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Golfers We Like

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Wave of Fortune Evan Geiselman enjoys a life of golf and surfi ng

EVAN GEISELMAN IS ON THE SURFER’S equivalent of the Korn Ferry Tour. He’s spent the past three seasons grazing the edge but not quite dropping into the World Surf League, where you get the ultimate prize money, endorsements and glory.

That dream nearly ended in 2015, when a barrel on Oahu’s famous Banzai Pipeline brought down Geiselman, snapping his leash and slamming him unconscious into unforgiving coral. If not for the immediate and brave rescue by a fellow surfer, Andre Botha, he wouldn’t have lived. “It gave me a better understanding of what to be grateful for,” Geiselman says. “To appreciate my family, my friends, my girlfriend every day.”

Part of that renewed love of life involves playing more golf —which pairs nicely with the surfer’s life of traveling to sunny coastlines around the globe. When Geiselman is home in New Smyrna Beach, Fla., he’s a regular at the town’s Donald Ross-designed muny, where the skins games draw more than a few mini-tour players. “I’m usually donating,” he says, “but it’s fun to try to make a birdie and steal a skin.” Geiselman, 26, got into golf eight years ago, when his sponsor invited him to ride along in a cart and take some swings. “It captured me right away, how it humbled me in ways I’d never imagined,” he says. Now he’s a dangerous 5-handicap who shot 73 in his fi rst rattlebottom event, the annual Iron and Sand, which combines golf and surfi ng. “Didn’t win the overall but walked away with $2,500 cash, which was nice.”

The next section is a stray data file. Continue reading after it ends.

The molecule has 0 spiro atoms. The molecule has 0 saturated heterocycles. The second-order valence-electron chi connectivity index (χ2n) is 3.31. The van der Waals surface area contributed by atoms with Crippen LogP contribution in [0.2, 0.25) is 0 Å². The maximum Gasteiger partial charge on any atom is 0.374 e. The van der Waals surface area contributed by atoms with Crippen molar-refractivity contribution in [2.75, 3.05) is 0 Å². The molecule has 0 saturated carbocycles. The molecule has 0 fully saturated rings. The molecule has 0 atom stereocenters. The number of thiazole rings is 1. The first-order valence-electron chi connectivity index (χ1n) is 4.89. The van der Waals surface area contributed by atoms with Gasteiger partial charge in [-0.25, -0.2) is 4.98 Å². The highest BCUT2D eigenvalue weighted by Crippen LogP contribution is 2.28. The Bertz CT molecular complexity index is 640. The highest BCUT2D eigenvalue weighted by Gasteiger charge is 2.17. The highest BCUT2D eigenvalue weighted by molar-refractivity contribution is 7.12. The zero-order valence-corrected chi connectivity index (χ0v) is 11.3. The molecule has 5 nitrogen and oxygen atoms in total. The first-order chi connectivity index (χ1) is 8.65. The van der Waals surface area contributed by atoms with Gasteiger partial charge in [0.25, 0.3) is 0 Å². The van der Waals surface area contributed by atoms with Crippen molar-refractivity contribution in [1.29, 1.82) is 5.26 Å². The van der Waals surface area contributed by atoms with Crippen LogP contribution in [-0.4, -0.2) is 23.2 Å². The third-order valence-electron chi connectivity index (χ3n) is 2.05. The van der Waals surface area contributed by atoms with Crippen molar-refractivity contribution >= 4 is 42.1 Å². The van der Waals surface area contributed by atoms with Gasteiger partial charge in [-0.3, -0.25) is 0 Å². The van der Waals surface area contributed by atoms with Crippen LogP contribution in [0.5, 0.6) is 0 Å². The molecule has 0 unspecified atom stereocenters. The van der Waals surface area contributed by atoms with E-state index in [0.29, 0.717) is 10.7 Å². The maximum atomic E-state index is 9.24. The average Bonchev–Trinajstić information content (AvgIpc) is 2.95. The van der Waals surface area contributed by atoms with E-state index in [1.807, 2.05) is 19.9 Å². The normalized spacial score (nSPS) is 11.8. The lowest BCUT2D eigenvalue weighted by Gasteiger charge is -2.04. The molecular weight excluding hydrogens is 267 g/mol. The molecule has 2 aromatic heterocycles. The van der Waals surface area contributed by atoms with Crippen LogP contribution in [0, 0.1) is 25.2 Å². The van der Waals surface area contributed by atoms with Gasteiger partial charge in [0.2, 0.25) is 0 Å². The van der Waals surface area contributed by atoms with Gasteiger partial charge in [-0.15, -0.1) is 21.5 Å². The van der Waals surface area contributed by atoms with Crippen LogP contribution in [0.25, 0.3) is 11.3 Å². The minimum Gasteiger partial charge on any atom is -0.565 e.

Geiselman, who counts Rickie Fowler and Sam Ryder as golf buddies, feels the game “is just the total opposite of the surfi ng lifestyle— which has a lot of degenerates. The dignity and classiness, I fi nd refreshing. . . . Don’t get me wrong, surfi ng is my love and passion, but golf’s not far behind.” — MAX ADLER

“The dignity and classiness [of golf ] I nd refreshing.”